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Local loved ones remember Charles ‘Tree’ Ogletree


Following the news that Merced’s very own civil rights icon, Charles Ogletree Jr., had passed away, friends, family and community members joined together last week for a remembrance ceremony on on the steps of the Merced County Superior Courthouse that bears his name.

The 70-year-old Ogletree died on Aug. 4 at his home in Maryland after a seven-year battle with Alzheimer’s disease. As a litigator, Ogletree represented Anita Hill when she accused Clarence Thomas of sexual harassment during the future U.S. Supreme Court justice’s Senate confirmation hearings in 1991. Other clients included Tupac Shakur and the survivors of the Tulsa Race Massacre of 1921. Ogletree also educated a new generation of Black lawyers that included U.S. President Barack Obama and Michelle Obama.

Friends at the courthouse shared stories of growing up with Ogletree; many espousing how easy he always was to talk to despite his stature across the nation.

“We all know that Charles Ogletree was a shining light for Merced,” said Allen Brooks, the president of the local NAACP chapter. “Even before I came to Merced, I knew who Charles Ogletree was from reading his books. It was an honor for me and some politicians in Merced to be able to put his name on this building because we felt it was important because he was such a shinning star. Not only in Merced, but across the nation with how many people he touched. … It’s not a black and white thing, it’s not a colored thing. He touched so many people black, white, and all other colors.”

Brooks went on to say that while the reason for the gathering on Thursday evening was a solemn one, the community was “going to make sure his name is alive in Merced forever based on this courthouse and some other things we are going to be doing.”

“When I got the news about Charles, I really broke down and I thought about us in the fields picking tomatoes, crushing grapes, peaches, raking almonds,” said Walter Smith, who now works with the city’s Parks and Recreation Department, as well as being a member of the city’s Planning Commission. “Charles always had a book. At the swimming pool, he would be reading a book. From the south side of Merced all the way to the White House. When Obama said he was his mentor and he needed to talk to somebody, he called Charles, and that was the President.”

Local resident Reno Martinelli was a fellow classmate of Ogletree in Merced High’s Class of 1971, and echoed these sentiments by sharing a story.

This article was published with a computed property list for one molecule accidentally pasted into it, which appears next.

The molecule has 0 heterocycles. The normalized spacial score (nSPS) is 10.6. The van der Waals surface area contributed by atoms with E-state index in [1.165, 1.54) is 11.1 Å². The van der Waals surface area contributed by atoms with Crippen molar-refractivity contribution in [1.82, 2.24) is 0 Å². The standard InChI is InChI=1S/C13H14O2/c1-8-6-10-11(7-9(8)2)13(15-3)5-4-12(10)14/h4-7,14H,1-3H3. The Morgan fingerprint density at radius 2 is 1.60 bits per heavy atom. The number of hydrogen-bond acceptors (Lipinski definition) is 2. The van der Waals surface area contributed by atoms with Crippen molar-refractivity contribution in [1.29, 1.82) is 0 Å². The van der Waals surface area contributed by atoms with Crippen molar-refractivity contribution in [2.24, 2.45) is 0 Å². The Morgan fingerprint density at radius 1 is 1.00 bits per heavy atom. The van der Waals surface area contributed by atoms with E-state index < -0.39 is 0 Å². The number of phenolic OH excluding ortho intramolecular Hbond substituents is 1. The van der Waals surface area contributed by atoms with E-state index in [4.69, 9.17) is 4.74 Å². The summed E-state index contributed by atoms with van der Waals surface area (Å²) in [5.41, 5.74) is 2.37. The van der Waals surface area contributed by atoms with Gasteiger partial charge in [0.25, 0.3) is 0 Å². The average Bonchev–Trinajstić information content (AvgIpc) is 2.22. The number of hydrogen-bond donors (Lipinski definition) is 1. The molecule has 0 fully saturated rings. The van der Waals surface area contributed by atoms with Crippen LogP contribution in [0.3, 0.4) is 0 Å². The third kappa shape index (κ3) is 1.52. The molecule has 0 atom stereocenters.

“In those days we had recreational basketball where kids went and played in a league,” Martinelli recalled. “So Charles’ team was going to play our team, and so he and I got together, and I said: ‘Well we need to make a bet,’ and he said ‘Well what do you want to bet?’”

Martinelli explained that the loser would have to buy the other team’s lunch for the week. But Martinelli upped the stakes. Since Ogletree was the first black student body president at Merced High and made announcements each day, if Martinelli’s team won, he wanted Ogletree to say that his team was better than Ogletree’s team.

“We ended up beating him, and as a man of his word, he got up there the next day, and announced every one of our names, and he said that we were the best, and it was all fair and square. I knew as soon as that happened this was a man you could trust. This was a man that is going to go far, and this is a man that is going to go on to do great things.”

Tony Dossetti, a former Merced police chief and city councilman, also gave testimony.

“About his name being on this building, it’s just well deserved,” Dossetti said. “I don’t care who you are or where you’re from, when you hear Charles Ogletree’s name you know he’s from Merced and he made it all the way. Not only is Charles a shining light but the whole family is.”

Rounding out the slate of speakers was Charles Ogletree’s aunt, Nadine Washington, As she made her way to the front of the group, Washington noted that while she was aware of Ogletree’s achievements on a larger scale, she found it remarkable just how impactful his life was too all, both big and small.

“I’m just in awe of the things that I’ve learned here in the last few days,” she said. “Things that I didn’t really know for sure about that he had done that other people have told me, and how he had impressed other people who have been helped by him. It wasn’t just about black people or us, it was about everybody, and he wanted us to all be loving and as much as Christ-like as we can be as he was a Christian man.”

As Washington’s comments came to a close, those in attendance gathered together in prayer, with balloons in hand. Following the prayer, dozens of balloons were released in tandem to remember, recognize, and commemorate the legacy of Charles Ogletree and his impact on the lives of those around in him in the Merced area.

• A celebration of life for Charles Ogletree is scheduled to be live streamed from Ebenezer A.M.E. Church in Maryland on Saturday, Aug. 19, starting at 8 a.m. PT (11 a.m. ET). Anita Hill will share remarks, along with many other dignitaries. The online link is at: You may have to create an account on the Ebenezer Church website to view.

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